47. Remember, O Children of Israel, the favors I bestowed on you, and made you exalted among the nations of the world. 48. Take heed of the day when no man will be useful to man in the least, when no intercession matter nor ransom avail, nor help reach them. 49. Remember, We saved you from the Pharaoh’s people who wronged and oppressed you and slew your sons but spared your women: In this was a great favor from your Lord. 50. Remember, We parted the sea and saved you, and drowned the men of Pharaoh before your very eyes. 51. Yet, remember, as We communed with Moses for forty nights you took the calf in his absence (and worshiped it), and you did wrong. 52. Even so, We pardoned you that you may be grateful. 53. Remember, We gave Moses the Book and Discernment of falsehood and truth, that you may be guided. 54. Remember, Moses said: “My people, by taking this calf you have done yourselves harm, so now turn to your Creator in repentance, and kill your pride, which is better with your Lord.” And (the Lord) softened towards you, for He is all-forgiving and merciful. 55. Remember, when you said to Moses: “We shall not believe in you until we see God face to face,” lightening struck you as you looked. 56. Even then We revived you after you had become senseless that you might give thanks; 57. And made the cloud spread shade over you, and sent for you manna and quails that you may eat of the good things We have made for you. No harm was done to Us, they only harmed themselves. 58. And remember, We said to you: “Enter this city, eat wherever you like, as much as you please, but pass through the gates in humility and say: ‘May our sins be forgiven.'” We shall forgive your trespasses and give those who do good abundance. 59. But the wicked changed and perverted the word We had spoken to a word distorted, and We sent from heaven retribution on the wicked, for they disobeyed.

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Cartman Takes to the Pulpit in “Do the Handicapped Go to Hell?”

I’m not sure if Comedy Central is just trying to delight me and my senses these days or if it’s just a coincidence that great religious episode after great religious episode seems to be on. Actually, it reminds me of how many episodes in which South Park focuses on religion. And tonight’s episode is 410, “Do the Handicapped Go to Hell?”

The show begins with Father Maxi preaching fiery brimstone and damnation to his congregation after catching the boys behaving poorly in church. By scaring them into going to Sunday School where they can prepare for their first communion by taking their first confession, Father Maxi ends up filling the boys with all sorts of theological diatribe that they can’t seem to shake.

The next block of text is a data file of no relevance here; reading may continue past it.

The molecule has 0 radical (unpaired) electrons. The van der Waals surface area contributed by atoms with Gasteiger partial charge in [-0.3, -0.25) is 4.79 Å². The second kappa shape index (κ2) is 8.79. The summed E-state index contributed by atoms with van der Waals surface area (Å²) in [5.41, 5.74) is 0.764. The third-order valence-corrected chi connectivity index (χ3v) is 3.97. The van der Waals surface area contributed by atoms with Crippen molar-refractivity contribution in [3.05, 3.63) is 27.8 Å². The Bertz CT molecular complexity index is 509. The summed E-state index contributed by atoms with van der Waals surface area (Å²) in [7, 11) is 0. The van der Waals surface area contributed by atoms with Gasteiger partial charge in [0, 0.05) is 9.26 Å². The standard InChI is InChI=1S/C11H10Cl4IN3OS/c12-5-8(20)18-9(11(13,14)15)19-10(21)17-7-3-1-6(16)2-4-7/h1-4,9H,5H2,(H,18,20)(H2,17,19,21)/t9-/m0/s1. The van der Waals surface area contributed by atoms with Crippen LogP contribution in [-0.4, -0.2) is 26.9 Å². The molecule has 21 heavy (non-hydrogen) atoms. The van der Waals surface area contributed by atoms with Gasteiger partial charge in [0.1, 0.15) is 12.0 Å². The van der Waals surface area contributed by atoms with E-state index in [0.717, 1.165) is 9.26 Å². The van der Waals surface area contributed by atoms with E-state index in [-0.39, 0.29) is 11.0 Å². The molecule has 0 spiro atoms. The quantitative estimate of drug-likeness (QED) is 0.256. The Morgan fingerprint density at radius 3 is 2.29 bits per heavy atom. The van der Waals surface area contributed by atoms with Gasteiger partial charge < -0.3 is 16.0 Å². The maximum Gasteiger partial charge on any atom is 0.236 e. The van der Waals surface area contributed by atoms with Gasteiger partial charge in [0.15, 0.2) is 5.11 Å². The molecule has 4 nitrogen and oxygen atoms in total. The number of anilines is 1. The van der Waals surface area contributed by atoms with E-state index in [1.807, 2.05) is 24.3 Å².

Concerned by what they’ve heard, Cartman, Stan, Kenny and the other boys try to save their friends who might otherwise be destined for Hell – Timmy, for instance, who can’t say more than his own name, much less confess. Oh, and obviously Kyle. Father Maxi’s ill intentions are best demonstrated when he quotes the Bible to tell Kyle he’s going to Hell but actually quotes from a passage that doesn’t mention anything about the Jews. It is also clear that all he cares about is greater church attendance.

Realizing that it is the Bible from which both the priest and the church’s sister, Sister Anne, draw their authority when making their bold assertions about going to Hell, the boys begin to fear the power of this book. That is, until Father Maxi is caught having sex in the confessional booths and ousted by the children, only to have Cartman take up the pulpit in his place, determined to save the souls of all of South Park’s children. You can’t miss the conclusion of this two-part episode, “Probably,” tomorrow night.

The reason I love this episode is multi-fold, but two issues in particular are its treatment of theology and the Bible. The Bible is used as a source of authority – almost the source of authority – and it’s only by getting a hold of it that Cartman’s power can actually take shape. We see him mimic the terrible lessons he’s learned from his Church: how to wield undeserved and unjust authority through threats and coercion.

Second is the use of theology. When the boys are taught theology as children, they are simply confused. Communion is illogical to them because the notion that crackers and wine really become Jesus’ body suggests that Jesus was made of crackers and wine. They approach these issues like children: skeptical and curious. Why? Why? Why? they ask. In typical dogmatic fashion, they are told, because the Bible says so, because that’s the way it is, and stop bothering me or you’re going to Hell.